This week’s Institute of Cannabis Research Conference at the Grande Lakes Hotel & Resort in Orlando, Florida was attended by cannabis executives and analysts. One of the hot topics was the Secure and Fair Enforcement (SAFE) Banking Act, which was excluded from a large-scale spending bill.
After the proposal failed to make it into the National Defense Authorization Act (NDAA) earlier in December, the hope was that appropriations would protect banks that work with state-legal cannabis companies.
In their latest note published on Wednesday, Wedbush Securities’ analysts Gerald Pascarelli and Antoine Legault shared the main takeaways from a three-day conference.
Challenges That Continue Into 2023: Federal Status, Banking & Pricing
Industry experts like Tim Seymour, portfolio manager of Amplify Seymour Cannabis ETF CNBS and Dan Muller, founder & CEO of Aeropay’s cannabis payments platform shared their views about the direction of cannabis in 2023 with Benzinga’s Nina Zdinjak. Wedbush’s analysts said cannabis banking reform and marijuana’s Schedule I status will mark the year ahead.
“Conversations around SAFE Banking and/or potential rescheduling or de-scheduling of cannabis will likely ebb and flow over the course of 2023,” the analysts said, adding it “will likely prove to be much more of a “show me” story relative to the optimism that was seen from October through early December last year.”
They noted that the lack of SAFE Banking would affect smaller businesses and operators in one state more than “tier 1 operators.”
In addition to its Schedule 1 status and lack of access to banking services, the cannabis industry also faced declining marijuana prices in 2022.
“As has been the case for over a year, supply/demand dynamics and resulting price compression has been the key focus point from a fundamental perspective, which will continue into 2023.”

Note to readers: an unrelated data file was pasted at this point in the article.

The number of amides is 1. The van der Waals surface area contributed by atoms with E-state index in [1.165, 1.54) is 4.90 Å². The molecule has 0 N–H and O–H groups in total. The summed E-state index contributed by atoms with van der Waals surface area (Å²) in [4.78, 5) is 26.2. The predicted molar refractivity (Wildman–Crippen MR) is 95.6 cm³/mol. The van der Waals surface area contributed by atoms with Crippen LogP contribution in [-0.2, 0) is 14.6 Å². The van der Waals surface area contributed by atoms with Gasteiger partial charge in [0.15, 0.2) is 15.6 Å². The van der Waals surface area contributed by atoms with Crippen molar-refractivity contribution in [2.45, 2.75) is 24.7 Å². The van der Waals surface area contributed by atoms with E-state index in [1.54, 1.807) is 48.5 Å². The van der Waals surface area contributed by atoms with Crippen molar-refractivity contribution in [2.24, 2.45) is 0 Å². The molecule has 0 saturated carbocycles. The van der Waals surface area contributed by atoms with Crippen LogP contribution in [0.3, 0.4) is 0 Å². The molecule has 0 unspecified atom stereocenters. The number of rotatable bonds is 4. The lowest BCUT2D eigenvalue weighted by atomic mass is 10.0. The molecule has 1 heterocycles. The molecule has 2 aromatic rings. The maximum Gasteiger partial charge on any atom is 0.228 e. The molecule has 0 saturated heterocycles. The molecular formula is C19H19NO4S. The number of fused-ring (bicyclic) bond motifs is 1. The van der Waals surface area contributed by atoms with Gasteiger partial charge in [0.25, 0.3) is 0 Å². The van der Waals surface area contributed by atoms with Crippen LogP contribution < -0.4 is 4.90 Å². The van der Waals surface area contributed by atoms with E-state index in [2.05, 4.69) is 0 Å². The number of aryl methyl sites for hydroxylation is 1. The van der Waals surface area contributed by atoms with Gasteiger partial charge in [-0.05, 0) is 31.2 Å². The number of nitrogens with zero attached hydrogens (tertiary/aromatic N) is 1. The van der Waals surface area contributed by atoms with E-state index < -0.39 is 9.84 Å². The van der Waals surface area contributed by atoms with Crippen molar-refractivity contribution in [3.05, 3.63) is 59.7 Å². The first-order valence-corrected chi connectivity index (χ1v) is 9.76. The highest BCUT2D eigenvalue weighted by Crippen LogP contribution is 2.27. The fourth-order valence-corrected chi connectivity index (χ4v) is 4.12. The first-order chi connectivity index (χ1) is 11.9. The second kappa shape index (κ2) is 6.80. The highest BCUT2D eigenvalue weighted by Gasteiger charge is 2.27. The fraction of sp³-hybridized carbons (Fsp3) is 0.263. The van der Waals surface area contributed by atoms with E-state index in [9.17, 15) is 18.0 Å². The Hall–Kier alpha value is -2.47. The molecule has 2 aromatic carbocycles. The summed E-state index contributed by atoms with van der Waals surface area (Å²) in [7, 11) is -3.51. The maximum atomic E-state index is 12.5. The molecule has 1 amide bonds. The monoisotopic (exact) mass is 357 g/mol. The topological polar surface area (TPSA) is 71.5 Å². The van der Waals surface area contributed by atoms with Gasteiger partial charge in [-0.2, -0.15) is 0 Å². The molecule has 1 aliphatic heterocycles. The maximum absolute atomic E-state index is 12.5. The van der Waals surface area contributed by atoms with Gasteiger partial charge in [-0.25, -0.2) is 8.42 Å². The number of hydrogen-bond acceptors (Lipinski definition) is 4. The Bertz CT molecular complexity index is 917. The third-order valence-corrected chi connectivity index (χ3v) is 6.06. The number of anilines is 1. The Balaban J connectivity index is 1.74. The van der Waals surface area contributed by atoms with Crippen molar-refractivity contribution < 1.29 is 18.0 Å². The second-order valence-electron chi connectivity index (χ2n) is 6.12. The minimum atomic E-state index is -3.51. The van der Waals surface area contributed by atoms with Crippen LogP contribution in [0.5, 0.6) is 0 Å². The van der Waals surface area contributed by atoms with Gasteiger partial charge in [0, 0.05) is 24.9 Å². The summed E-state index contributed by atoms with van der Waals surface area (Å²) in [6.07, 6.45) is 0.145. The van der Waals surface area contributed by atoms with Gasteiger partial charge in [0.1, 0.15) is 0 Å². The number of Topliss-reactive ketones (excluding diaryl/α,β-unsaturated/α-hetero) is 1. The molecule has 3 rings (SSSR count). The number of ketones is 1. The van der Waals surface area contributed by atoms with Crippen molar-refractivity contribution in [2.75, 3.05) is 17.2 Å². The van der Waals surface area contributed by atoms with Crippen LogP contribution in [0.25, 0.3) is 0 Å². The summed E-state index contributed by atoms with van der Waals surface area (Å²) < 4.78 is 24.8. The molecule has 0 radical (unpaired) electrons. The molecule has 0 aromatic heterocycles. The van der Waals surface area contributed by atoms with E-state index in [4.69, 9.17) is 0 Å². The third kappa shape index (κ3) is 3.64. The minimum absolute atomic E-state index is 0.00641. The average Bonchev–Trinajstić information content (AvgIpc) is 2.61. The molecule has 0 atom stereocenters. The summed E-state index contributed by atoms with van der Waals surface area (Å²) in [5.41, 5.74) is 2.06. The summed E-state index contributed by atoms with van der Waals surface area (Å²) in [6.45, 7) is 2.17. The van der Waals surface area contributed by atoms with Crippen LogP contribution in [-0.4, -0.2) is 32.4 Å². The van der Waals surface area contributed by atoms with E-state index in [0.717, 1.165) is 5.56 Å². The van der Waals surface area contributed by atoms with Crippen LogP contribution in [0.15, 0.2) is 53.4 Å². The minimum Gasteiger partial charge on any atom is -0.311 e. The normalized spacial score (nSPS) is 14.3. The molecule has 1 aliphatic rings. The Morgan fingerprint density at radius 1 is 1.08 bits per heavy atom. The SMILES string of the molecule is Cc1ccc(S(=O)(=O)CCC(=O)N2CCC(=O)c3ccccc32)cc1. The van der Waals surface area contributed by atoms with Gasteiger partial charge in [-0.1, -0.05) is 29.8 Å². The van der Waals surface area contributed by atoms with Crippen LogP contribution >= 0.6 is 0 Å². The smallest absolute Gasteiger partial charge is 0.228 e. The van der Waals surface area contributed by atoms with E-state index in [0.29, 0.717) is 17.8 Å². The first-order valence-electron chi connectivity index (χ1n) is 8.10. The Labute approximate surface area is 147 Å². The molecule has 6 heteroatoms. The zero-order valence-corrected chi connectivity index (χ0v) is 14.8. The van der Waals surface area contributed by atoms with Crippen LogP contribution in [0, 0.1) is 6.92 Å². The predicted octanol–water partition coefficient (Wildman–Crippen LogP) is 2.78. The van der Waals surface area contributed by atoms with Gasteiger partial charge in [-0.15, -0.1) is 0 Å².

With illegal sales still thriving in many legal states, there was pressure on legal sellers to keep their prices competitively low. With retail and wholesale prices dropping and cultivators failing to establish the correct balance between supply and demand, the industry is likely to face various challenges.
Normalization of supply/demand imbalance and pricing can be expected as MSOs attempt to protect their balance sheet and cash positions by reducing Capex spending. Moreover, without cannabis banking reform, smaller operators will continue to lack access to capital, potentially leading to more consolidation.
CT Rec Sales Launch & Upcoming FL Market
Connecticut’s legal recreational cannabis market officially rolled out on Tuesday, Sept. 10. Pascarelli and Legault expect the new market will generate $800 million in the next two years.
“We expect Connecticut to generate half the amount of sales as New Jersey by 2025,” they said, adding that the move is expected to “provide incremental topline benefits” to cannabis operators Green Thumb Industries Inc. GTII GTBIF, Curaleaf Holdings Inc. CURA CURLF, and Trulieve Cannabis Corp. TCNNF TRUL, which are under their coverage.
Meanwhile, in Florida, the initiative to legalize recreational marijuana garnered 148,418 signatures as of last week, suggesting there’s growing support for the push. For the proposal to reach the ballot in 2024, the initiative – led by the Safe & Smart Florida political committee – needs 891,589 signatures, plus 222,898 to push for a much-needed Florida Supreme Court review of the proposed ballot wording.
The analysts said that the Supreme Court would not decide on recreational cannabis before the year’s end, at the earliest. However, the Sunshine State’s medical market is among the best performers nationwide.
Legalization of recreational marijuana would be a significant “catalyst for the industry,” with Trulieve seeing the “biggest tailwind,” followed by Curaleaf,” said Wedbush Securities’ analysts Pascarelli and Legault.